There are a few (but only very few) other options to consider too, but they’re all too niche for me. Such as the various cine lens options for Micro Four Thirds (SLR Magic cine lenses, Voigtlander Nokton Cine-Mod Primes, & Veydra cine lenses), I have one SLR Magic cine lens myself. But the problem with all of these, is they’re extremely limited, you can only use them on m4/3 cameras, and I want to have the maximum amount of flexibility in the use of my lenses.

So after going over all these options and their drawbacks, this leaves me with either Rokinon or Carl Zeiss ZF.2

Carl Zeiss ZF.2 are nice, I’ve shot a short film with a complete set on a Sony FS700 (coincidentally, at the moment my profile pic is me with a ZF.2 lens in my hands. The full set of BTS photos is “here”). But:
a) even though they’re a common low budget set for filmmaking, they are also lenses which are made for still photographers. Not filmmakers.
b) the cost!! Even though they’re “low budget” lenses by filmmaking standards, they’re still rather pricey for a complete set. I couldn’t see myself owning them in say the next year or two, would instead be some time further off in the future.

So how about Rokinon? Well, although their listed RRP is sometimes not too far off what a Carl Zeiss goes for (specifically their 50mm f/1.4 lenses are both the same price), most are two or three (or even four) times the price of their focal length lens from Rokinon. But even better, I know Rokinon lenses very often go on sale. And just sometimes, at quite steep discounts too! Thus with patience, a Rokinon set could be put together a *lot* cheaper than a Carl Zeiss set. And additional big factor, is while the Rokinon lenses are based on still lenses, they are at least a lot closer to being true cine lenses than the ZF.2 lenses are.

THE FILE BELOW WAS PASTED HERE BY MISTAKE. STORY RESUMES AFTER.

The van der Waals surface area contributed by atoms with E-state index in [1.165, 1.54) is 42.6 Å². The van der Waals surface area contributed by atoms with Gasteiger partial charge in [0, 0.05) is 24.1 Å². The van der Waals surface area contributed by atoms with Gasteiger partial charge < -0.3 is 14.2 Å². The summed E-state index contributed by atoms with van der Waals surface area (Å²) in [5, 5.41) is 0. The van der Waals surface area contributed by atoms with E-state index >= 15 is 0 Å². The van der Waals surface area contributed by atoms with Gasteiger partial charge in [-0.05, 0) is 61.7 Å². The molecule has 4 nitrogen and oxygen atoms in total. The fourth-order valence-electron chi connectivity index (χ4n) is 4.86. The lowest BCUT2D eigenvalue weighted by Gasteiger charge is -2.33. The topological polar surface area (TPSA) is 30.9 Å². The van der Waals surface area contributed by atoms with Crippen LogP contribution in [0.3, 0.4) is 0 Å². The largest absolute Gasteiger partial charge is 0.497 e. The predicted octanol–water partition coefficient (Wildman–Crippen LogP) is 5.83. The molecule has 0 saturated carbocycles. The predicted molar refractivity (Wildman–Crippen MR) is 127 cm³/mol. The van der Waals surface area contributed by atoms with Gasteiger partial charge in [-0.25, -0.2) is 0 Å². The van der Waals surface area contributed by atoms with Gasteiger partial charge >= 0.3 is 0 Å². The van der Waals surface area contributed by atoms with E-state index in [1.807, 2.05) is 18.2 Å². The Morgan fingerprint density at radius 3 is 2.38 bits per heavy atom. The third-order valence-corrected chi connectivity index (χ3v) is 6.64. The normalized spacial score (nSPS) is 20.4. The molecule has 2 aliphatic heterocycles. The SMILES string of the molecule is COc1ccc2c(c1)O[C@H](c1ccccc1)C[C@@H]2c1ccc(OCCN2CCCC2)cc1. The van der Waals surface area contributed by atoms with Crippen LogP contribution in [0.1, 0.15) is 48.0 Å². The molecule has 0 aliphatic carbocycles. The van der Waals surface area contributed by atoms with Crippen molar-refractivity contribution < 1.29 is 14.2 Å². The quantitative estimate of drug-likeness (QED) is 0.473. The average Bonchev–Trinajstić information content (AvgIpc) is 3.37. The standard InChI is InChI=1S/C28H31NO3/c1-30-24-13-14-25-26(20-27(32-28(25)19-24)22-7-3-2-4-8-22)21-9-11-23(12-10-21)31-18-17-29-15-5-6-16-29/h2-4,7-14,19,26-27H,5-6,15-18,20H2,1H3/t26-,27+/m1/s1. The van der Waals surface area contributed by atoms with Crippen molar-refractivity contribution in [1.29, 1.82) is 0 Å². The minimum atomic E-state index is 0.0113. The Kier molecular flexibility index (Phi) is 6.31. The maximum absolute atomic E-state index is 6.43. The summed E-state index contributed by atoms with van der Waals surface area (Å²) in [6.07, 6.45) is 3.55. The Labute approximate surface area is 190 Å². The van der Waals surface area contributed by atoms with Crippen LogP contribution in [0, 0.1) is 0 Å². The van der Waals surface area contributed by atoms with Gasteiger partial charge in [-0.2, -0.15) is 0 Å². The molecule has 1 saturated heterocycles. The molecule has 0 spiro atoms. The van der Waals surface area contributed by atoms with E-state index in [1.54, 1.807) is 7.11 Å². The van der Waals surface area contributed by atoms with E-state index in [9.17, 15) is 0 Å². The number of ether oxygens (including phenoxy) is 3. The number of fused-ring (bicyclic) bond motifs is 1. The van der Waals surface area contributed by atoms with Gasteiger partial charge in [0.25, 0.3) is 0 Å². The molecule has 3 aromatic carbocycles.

Another small factor is these ones on special that I purchased are all the new Rokinon DS cine range, which has further improved the cine side of these lenses (such as having a consistent point on the lens where the focus gears are put, across the range of lenses. And better colour matching of the lenses across the entire range of lenses).

I know a person who has the older set of Rokinon cine lenses, I should find out if he is interested in doing a comparison test against these newer Rokinon DS cine lenses once they arrive. Specifically to see if the DS cine lenses have better colour matching, and by how much so.

Nikon lenses can be used on more cameras than Canon lenses can be. Simple matter of math, the relative flange lengths.

Additionally Canon EF lenses which lack a manual aperture ring (which is nearly all of them) need electronics to control their aperture, which makes it much trickier, more expensive, and as a general rule slower to market too, to make adapters (and related products, such as focal reducers) for them.

See the typical five fold difference (or more!) in price between a typical Nikon G adapter vs a Canon EF one from China as an example.

Claims of Canon’s “amazing glass” is all B.S., as yes they have very very very excellent lenses. But so does Nikon (and so does Sigma, Tokina, Carl Ziess, etc… which can all come in NIkon mount as well as Canon mount). Yes you can pick out a particular Canon lens and compare it against a specific Nikon lens and claim “Canon is better”, but that is cherry picking nonsense. Same can be said in reverse too. Overall, when taken as a whole across the system I don’t think either is significantly stronger than the other when it comes to lenses. (and the argument for Nikon or Canon over the other on the basis of lenses, becomes a lot lot *lot* weaker when we’re discussing third party lenses, such as we are doing here with Rokinon. Because they come in both mounts)